Using Color Effectively in a Portrait

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One of the biggest things about creating an effective portrait has to do with the colors involved. If you’re doing black and white, then it’s about composition, lines, contrast, shapes, etc. All of that gets involved here but color is yet another major factor that honestly you can’t control as well as you want to.

Right?

Not really–the above screenshot features an edit that I did a long time ago that folks loved. But how I made it work effectively all has to do with the colors involved.

Original

Original. Model: Megan Gaber

This is the original image shot with a Canon 6D, Sigma 85mm f1.4, and a Profoto B2 light. Before I go on, I should really mention this: 35mm full frame camera, 85mm f1.4 lens, and monolight used with in similar situation with similar settings can do the exact same thing. The gear means significantly less when it comes to technique.

And now: back to the image! This is what the image looked like right out of the camera. It’s flat–very Portra like, and muted overall when it comes to the colors. That and it’s before I cropped it.

Final

Final Pre-Crop

This is the edit I created. On my calibrated monitor, this looks fine. The colors are more vibrant–at least the ones that are very important to the scene are. But when you crop the image, it becomes an even better shot.

Final Post-Crop

Final Post-Crop

Here the image is cropped to get rid of the light fixture otherwise coming out of her head and distracting the viewer. It’s a significantly more effective version of the image that partially has to do with its colors.

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To create the image, it was brought into Lightroom. First, I needed to identify the problems with the image:

  • Flat colors
  • Distracting light fixture
  • Colors of the walls looking drab
  • Skin tones
  • The eyes
  • The way that the colors flow from yellowish, to dark and blue, to blue and orange-red, to brown with blue and the skin, and back to yellowish.

So how can this be fixed?

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I started off the way I usually do, by applying the camera color profile to the image. The Canon 6D offers a portrait profile pre-loaded that Canon believes is best for portraits overall.

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The application of the profile immediately changes things. The image is more vibrant and there is significantly more pop to it with this simple addition even without editing the image further. After this, I tweaked the sharpening a bit–though you can argue that I didn’t need to at all since the Sigma is just that good when used in conjunction with the monolight.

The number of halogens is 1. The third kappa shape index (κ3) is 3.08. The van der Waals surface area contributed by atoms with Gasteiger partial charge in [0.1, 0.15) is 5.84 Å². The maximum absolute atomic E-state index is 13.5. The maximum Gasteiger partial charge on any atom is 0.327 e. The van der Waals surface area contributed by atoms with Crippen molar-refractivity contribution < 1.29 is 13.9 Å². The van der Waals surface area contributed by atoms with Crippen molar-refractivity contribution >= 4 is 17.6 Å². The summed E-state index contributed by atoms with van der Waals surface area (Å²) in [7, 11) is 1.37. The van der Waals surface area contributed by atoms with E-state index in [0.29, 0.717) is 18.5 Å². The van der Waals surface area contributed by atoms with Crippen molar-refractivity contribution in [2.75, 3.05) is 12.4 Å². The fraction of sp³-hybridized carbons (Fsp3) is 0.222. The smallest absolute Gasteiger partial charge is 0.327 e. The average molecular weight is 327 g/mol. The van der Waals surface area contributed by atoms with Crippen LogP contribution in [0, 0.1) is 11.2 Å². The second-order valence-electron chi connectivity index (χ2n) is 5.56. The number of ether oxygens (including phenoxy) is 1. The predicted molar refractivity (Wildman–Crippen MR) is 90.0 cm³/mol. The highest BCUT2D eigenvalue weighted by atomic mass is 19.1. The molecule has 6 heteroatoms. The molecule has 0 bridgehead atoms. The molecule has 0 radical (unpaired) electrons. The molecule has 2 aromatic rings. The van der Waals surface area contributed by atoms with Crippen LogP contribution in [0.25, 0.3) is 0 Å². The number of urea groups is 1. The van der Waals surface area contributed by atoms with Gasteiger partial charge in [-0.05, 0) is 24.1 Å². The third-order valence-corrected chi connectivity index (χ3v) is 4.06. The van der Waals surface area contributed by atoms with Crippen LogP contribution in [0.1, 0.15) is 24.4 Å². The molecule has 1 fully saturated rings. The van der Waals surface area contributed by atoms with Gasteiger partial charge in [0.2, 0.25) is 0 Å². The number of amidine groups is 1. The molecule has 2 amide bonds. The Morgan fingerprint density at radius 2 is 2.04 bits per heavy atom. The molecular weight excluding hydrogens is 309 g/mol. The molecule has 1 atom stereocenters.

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After this I did a couple of basic tweaks that further changed the way that the image looks. These are the contrast, clarity, black levels, white levels, and the highlights just a tad. There is no reason to touch the overall saturation or vibrance. In fact, doing that will have just caused me a headache. Why? It would saturate parts of the image that I didn’t necessarily want saturated. Instead, like the photographer who commits to always shooting in manual mode, I like to manually tweak my colors.

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Tweaking the colors requires me to work with the saturation and luminance levels–and here’s where the biggest part is done. The yellow was completely desaturated and given extra luminance to cause more of a visual contrast. It also eliminates that color and forces us to focus on the rest. The major colors in this scene are:

  • Orange: Megan’s skin
  • Red/Magenta: the hair, lips and undertones which are associated with these colors in the editor.
  • Blue: her sweater

Once those are tweaked to pop more, the image is almost done.

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For the most part, after all that was done most folks would just stop there and call it a day. But I used the Lightroom retouching toolkit to adjust her skin a bit more and bring out the eyes to stand out just a bit more. As with all things, a little bit goes a long way.

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As you can see, more of the red in her skin was eliminated and the eyes pop a tad more though they still look natural. With the removal of the yellow, you get to focus more on the primary parts of the scene and how she is framed by the darkness with light areas outside. After this, all that was left to do was to crop the image to make it more effective by eliminating the light.